You can create a Twitter list by clicking your small profile picture in between the search bar and the tweet button and choosing the Lists option in the drop down menu.
Next, click the “Create new list” button in the right sidebar. That will bring up this pop up to name the list, provide an optional description and choose a public or private list. For this, I recommend private so people don’t get a notification you’ve added them to a list.
Click “Save list” and it’s created.
To add users to a list, go to their profile page and click the three dots next to the follow button. Then select the “Add or remove from lists” option.
This will bring up a list of your lists. Tick the box next to the name of the list and that adds them.
Now, choose 10 people you want to build a relationship with and add them to a Twitter list.
Make it a point to check that list a few times a day. If you just take 15 minutes before you start work, during lunch, and at the end of the day, that’s plenty of time to engage and start building relationships with those 10 people.
If you’re not already using TweetDeck, I cannot recommend it enough. In fact, I’ve already written an entire post on this site dedicated to the extreme awesomeness of TweetDeck. Check it out here: How to Grow Your Business on Twitter Using Tweetdeck.
My advice is to create a column for your list on TweetDeck. You’ll never miss a tweet from any of those 10 people.
Now comes the fun part – engaging with their tweets. But when it comes time to engage, don’t just like and retweet. It’s nice but it won’t really get you noticed.
Instead, be memorable. Instead of simply retweeting, add your own thoughts when you share with the quote tweet feature.
In case you’re not aware when you click the retweet button you have the option to add a comment. Use this feature to add your own quick thought to the retweet. Those are great conversation starters.
In some instances, you’ll have a lengthy back and forth. Often, a tweet won’t be enough characters to continue the conversation effectively.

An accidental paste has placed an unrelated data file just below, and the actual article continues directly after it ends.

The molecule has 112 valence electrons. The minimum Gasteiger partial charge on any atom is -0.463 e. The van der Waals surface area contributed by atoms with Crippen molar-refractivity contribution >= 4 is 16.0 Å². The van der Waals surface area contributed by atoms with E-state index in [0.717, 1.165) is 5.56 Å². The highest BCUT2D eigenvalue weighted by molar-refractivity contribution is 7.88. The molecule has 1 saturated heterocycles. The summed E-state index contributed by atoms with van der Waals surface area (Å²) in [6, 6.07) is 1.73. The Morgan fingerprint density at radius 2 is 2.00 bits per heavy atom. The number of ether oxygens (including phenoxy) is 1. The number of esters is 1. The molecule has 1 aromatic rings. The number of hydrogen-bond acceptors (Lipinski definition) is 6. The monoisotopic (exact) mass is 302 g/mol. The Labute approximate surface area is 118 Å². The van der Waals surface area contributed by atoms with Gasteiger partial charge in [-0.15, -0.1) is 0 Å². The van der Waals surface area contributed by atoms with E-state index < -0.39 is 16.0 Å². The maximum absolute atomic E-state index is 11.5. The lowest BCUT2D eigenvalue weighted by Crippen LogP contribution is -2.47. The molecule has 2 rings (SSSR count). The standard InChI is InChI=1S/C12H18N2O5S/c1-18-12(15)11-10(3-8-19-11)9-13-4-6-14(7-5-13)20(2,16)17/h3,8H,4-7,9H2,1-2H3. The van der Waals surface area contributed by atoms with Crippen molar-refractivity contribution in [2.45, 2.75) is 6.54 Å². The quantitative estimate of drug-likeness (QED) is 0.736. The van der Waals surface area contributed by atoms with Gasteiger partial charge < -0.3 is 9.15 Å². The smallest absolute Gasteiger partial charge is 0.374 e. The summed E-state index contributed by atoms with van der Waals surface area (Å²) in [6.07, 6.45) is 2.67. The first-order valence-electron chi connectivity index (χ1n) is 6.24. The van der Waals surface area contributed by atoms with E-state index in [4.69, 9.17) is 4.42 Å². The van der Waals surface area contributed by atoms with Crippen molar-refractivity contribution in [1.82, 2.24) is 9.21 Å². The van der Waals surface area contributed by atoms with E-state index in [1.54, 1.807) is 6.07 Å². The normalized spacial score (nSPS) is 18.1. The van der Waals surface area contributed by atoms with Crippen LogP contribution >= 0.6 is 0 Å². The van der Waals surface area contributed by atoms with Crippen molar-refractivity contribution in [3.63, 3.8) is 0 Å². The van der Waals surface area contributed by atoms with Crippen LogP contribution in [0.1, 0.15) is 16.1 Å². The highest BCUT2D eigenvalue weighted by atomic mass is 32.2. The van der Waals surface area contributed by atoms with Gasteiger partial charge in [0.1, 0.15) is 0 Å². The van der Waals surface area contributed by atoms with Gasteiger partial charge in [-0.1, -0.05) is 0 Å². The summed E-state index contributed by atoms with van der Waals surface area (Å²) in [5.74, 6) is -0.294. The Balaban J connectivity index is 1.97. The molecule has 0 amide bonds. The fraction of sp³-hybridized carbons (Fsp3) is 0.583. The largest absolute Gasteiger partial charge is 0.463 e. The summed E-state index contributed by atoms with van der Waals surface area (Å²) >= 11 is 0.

At that point, move the discussion to a direct message. Just tweet something like, “Great convo! Have some more in depth thoughts – just shot you a DM :).”
When you do this, it’s important to tweet to people so they expect the direct message. If you haven’t noticed, automated DMs are out of control and I’m sure a lot of people (like me) don’t regularly check their inbox.
Sad to say, but I’m sure a lot of well meaning messages have missed me, hidden among the clutter of useless, “Thank you for following me – let’s connect on Facebook and LinkedIn and Instagram and SnapChat and follow my YouTube channel and hit me up on MySpace” automated DMs.
Seriously, this is what my inbox looks like right now:
Over time, you’ll start to develop a relationship with at least some of those 10 users on your Twitter list. At that point, move them to a new list so you keep in contact. Then replace them with a new person you’d like a deeper relationship with.
By doing this consistently, you’ll have a serious tribe on Twitter in no time.
Again, the right connections are the key to making Twitter a valuable resource for your business or personal brand. Follow these steps to find people, get found, and nurture relationships.
So over to you. Are you excited to try any of these techniques to meet new people on Twitter? I’d love to hear from you in the comments section below!